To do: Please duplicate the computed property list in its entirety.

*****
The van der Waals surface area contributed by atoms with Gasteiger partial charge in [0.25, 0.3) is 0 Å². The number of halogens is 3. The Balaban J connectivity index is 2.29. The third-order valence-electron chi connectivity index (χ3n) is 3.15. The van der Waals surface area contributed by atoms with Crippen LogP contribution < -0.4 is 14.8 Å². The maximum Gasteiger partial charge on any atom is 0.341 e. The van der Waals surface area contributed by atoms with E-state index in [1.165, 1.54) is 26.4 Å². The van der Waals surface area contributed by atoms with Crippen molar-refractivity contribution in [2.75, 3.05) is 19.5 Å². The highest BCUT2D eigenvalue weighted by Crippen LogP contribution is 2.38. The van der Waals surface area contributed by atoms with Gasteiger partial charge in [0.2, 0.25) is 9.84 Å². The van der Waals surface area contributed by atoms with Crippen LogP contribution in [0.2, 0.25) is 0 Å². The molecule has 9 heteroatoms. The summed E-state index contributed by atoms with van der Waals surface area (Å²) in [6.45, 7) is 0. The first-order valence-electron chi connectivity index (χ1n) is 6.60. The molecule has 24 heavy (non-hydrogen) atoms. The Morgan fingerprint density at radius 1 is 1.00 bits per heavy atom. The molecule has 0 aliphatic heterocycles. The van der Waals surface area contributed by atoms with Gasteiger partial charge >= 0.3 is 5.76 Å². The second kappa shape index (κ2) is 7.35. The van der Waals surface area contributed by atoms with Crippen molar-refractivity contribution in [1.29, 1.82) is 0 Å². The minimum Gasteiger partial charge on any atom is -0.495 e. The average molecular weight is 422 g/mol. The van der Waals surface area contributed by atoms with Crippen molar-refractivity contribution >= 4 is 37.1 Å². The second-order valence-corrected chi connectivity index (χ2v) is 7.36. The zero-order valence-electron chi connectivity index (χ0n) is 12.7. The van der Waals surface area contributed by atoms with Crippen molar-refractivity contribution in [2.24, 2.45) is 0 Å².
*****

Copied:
The van der Waals surface area contributed by atoms with Gasteiger partial charge in [0.25, 0.3) is 0 Å². The number of halogens is 3. The Balaban J connectivity index is 2.29. The third-order valence-electron chi connectivity index (χ3n) is 3.15. The van der Waals surface area contributed by atoms with Crippen LogP contribution < -0.4 is 14.8 Å². The maximum Gasteiger partial charge on any atom is 0.341 e. The van der Waals surface area contributed by atoms with E-state index in [1.165, 1.54) is 26.4 Å². The van der Waals surface area contributed by atoms with Crippen molar-refractivity contribution in [2.75, 3.05) is 19.5 Å². The highest BCUT2D eigenvalue weighted by Crippen LogP contribution is 2.38. The van der Waals surface area contributed by atoms with Gasteiger partial charge in [0.2, 0.25) is 9.84 Å². The van der Waals surface area contributed by atoms with Crippen LogP contribution in [0.2, 0.25) is 0 Å². The molecule has 9 heteroatoms. The summed E-state index contributed by atoms with van der Waals surface area (Å²) in [6.45, 7) is 0. The first-order valence-electron chi connectivity index (χ1n) is 6.60. The molecule has 24 heavy (non-hydrogen) atoms. The Morgan fingerprint density at radius 1 is 1.00 bits per heavy atom. The molecule has 0 aliphatic heterocycles. The van der Waals surface area contributed by atoms with Gasteiger partial charge >= 0.3 is 5.76 Å². The second kappa shape index (κ2) is 7.35. The van der Waals surface area contributed by atoms with Crippen molar-refractivity contribution in [1.29, 1.82) is 0 Å². The minimum Gasteiger partial charge on any atom is -0.495 e. The average molecular weight is 422 g/mol. The van der Waals surface area contributed by atoms with Crippen molar-refractivity contribution >= 4 is 37.1 Å². The second-order valence-corrected chi connectivity index (χ2v) is 7.36. The zero-order valence-electron chi connectivity index (χ0n) is 12.7. The van der Waals surface area contributed by atoms with Crippen molar-refractivity contribution in [2.24, 2.45) is 0 Å².